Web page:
In her opinion, it shouldn’t matter whether a plumber is a man or a woman. However, she does believe that women may have something to prove working in a male-dominated trade.

“Many men think it’s great when they see a woman stepping into the trades and making a mark, but there are also men who are going to give you grief for the same reason,” she notes. “No matter what profession you decide to get into or where you end up in life, you always have something to prove to your boss, your co-workers, your employees if you own your own business or to yourself.”

Her experience on Cape Cod has been positive and people have welcomed the idea of a young woman coming into the trades. “My dad has told me many times that not enough young people are entering the trades, so for me being as young as I am and being a woman, I believe it’s going to be a great thing for my business in the years to come,” she adds.

Lannon acknowledges that a plumbing career was not her dream job — she was uninterested in a career she associated with “toilets and everything that gets flushed down them.” Like many people working outside the plumbing industry, she didn’t realize all the training and knowledge a person needed to be a plumber. She didn’t understand the different types of products and systems plumbers work on, the technology that is used every day.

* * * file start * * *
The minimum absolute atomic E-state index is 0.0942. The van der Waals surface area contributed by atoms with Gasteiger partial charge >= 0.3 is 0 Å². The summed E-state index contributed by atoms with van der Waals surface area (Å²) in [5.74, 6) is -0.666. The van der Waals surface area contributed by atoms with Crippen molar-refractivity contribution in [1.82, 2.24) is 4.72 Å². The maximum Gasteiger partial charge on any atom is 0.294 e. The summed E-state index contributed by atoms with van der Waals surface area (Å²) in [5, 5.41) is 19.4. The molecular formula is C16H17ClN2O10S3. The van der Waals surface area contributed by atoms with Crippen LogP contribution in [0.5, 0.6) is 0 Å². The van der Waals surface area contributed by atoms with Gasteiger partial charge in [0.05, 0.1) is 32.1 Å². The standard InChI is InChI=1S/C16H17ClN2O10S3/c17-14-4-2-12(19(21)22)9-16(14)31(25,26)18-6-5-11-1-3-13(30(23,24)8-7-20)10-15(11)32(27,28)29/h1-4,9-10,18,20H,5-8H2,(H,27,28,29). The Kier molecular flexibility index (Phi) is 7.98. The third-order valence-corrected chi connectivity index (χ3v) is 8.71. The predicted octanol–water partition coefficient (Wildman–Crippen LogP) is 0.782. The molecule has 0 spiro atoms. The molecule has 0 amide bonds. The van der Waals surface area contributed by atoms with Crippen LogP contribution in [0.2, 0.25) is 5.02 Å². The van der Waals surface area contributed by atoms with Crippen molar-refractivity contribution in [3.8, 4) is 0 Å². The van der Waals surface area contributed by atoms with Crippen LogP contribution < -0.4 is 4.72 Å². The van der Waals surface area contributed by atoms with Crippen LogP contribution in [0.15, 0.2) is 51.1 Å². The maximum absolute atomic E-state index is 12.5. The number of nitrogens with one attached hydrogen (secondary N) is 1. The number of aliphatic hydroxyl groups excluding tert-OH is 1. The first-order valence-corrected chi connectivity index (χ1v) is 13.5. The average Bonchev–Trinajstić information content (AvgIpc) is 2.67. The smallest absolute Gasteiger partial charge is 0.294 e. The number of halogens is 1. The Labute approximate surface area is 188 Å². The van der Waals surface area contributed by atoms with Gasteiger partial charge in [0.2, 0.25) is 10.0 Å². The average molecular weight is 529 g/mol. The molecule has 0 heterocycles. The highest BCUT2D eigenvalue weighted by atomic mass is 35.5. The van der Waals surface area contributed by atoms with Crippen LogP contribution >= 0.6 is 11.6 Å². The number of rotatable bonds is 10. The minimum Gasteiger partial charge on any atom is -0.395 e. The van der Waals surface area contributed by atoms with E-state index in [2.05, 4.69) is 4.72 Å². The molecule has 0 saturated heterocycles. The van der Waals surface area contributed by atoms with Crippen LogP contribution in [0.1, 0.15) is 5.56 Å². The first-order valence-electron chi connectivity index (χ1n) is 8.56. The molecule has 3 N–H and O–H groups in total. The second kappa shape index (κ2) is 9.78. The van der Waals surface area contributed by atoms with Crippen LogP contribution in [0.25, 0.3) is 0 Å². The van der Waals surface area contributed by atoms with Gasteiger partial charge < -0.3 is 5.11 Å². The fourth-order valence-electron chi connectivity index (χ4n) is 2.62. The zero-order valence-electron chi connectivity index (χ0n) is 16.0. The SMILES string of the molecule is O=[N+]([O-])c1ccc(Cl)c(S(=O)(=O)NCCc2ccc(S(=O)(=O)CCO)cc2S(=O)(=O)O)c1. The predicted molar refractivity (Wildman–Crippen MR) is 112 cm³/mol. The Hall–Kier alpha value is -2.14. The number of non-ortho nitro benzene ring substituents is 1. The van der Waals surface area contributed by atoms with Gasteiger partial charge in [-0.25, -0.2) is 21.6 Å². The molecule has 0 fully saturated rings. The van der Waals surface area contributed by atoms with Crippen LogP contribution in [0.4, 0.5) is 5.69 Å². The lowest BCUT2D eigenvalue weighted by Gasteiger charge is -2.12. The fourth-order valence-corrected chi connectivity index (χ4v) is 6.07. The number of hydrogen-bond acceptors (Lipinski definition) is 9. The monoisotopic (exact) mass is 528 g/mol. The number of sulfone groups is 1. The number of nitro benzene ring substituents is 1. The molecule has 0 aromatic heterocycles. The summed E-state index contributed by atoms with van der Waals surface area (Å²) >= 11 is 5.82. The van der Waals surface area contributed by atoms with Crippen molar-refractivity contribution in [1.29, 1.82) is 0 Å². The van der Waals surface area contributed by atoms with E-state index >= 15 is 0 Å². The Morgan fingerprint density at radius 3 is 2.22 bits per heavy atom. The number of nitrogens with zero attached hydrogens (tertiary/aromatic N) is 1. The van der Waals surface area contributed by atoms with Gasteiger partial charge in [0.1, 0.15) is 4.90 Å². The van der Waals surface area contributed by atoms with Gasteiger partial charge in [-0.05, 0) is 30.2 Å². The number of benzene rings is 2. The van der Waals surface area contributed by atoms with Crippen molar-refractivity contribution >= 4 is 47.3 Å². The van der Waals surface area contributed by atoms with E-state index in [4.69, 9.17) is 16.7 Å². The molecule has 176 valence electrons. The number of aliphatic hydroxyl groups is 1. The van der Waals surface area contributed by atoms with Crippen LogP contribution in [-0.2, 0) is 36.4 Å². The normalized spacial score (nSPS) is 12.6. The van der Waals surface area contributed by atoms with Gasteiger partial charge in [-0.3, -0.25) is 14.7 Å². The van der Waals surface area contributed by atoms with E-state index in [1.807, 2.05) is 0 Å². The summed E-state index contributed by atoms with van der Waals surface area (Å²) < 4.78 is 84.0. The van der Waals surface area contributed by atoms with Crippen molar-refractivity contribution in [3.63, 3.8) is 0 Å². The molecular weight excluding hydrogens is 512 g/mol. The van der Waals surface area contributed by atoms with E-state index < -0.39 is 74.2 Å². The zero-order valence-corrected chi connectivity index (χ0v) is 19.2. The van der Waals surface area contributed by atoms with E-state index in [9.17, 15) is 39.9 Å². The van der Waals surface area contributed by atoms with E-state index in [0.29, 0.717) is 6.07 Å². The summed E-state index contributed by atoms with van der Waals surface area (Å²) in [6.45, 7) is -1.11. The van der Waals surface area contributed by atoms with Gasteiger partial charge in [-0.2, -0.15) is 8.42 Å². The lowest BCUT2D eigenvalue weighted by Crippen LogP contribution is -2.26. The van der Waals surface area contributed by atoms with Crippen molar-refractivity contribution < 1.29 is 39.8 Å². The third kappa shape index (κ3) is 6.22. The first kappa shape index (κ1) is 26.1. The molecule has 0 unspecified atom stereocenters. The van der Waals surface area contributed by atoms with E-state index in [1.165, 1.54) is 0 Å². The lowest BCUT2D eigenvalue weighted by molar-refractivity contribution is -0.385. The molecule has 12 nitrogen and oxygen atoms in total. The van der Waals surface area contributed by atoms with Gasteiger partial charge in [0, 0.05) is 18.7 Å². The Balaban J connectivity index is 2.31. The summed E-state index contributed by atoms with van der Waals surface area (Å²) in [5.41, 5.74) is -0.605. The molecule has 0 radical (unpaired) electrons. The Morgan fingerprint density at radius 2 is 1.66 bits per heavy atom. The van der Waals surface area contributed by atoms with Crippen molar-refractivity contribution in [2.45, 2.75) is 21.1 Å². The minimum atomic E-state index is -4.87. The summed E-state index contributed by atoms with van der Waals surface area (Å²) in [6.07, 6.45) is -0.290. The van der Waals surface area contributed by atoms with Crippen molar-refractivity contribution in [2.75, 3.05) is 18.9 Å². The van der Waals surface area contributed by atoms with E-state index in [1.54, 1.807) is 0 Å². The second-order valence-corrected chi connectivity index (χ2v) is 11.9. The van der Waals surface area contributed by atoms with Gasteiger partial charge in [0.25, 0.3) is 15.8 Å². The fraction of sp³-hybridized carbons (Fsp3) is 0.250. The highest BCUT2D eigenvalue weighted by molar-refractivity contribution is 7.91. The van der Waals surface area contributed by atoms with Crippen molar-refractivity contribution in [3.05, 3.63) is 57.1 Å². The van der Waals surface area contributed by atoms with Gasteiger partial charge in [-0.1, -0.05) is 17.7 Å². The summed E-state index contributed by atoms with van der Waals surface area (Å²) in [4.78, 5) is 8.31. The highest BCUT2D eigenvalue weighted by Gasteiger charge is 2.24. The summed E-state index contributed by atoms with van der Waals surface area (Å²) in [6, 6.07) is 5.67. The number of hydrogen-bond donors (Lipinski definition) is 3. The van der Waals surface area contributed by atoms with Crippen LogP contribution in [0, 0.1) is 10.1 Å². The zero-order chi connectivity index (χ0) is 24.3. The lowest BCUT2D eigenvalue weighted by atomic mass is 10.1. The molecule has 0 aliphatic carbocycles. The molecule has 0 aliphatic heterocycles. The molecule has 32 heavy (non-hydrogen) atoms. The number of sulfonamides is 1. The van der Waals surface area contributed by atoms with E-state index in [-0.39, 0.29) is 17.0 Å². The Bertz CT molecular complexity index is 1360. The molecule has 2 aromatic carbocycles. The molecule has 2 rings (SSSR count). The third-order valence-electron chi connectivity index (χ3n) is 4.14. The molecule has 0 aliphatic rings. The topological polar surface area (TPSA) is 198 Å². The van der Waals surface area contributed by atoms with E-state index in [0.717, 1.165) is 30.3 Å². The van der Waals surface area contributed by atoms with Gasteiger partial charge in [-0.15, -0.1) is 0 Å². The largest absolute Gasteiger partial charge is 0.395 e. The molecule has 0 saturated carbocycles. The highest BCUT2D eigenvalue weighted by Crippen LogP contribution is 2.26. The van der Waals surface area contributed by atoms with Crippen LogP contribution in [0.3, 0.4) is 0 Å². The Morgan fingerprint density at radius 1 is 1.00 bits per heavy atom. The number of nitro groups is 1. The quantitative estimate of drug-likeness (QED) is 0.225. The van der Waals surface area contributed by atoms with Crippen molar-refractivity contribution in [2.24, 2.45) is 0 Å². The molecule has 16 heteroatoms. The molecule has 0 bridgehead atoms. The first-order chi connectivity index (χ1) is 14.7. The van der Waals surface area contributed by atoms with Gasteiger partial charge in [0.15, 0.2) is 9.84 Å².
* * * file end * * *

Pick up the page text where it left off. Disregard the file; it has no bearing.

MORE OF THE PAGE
“I have a new level of respect for those who have worked in the field all their lives,” she says. “It’s not easy; there’s always a challenge to face, but there is this sense of satisfaction when you figure out the problem and are able to finish the job. I enjoy the feeling I get every week when I look back on what we did and new situations I came across; it’s a learning experience and I love that I learn something new every day.”

For Lannon, she believes her business success comes from hard work. “I love the feeling of depositing my paycheck and feeling that I truly earned it, that I worked hard for it,” she adds. “I am so proud of how far I’ve come. I also am aware of how much more I need to learn, but that excites me and makes me look forward to the jobs to come.”

As the plumbing industry struggles to attract more young people to the trades, Lannon believes it may be a work ethic issue. People must decide if they want to put everything they have into learning a trade — the schoolwork, the jobsite work, dealing with customers in a professional manner, doing the job safely and correctly, working long hours.

“It’s not easy, and I think working in the trades is something that turns away some younger people because they don’t have a good work ethic,” she explains. “One day you could rough-in a house, on your way home you might stop and fix a faucet, the next day you might go replace a boiler. You’re going to get out of it what you put into it. If you have the drive to give everything you have, every day, at each job you go to, then you will set yourself up for success. That’s how I’ve gone about everything in my life and why I am where I am today.”

Do you know any women plumbers or other successful women in plumbing? Leave a comment below and tell us about them!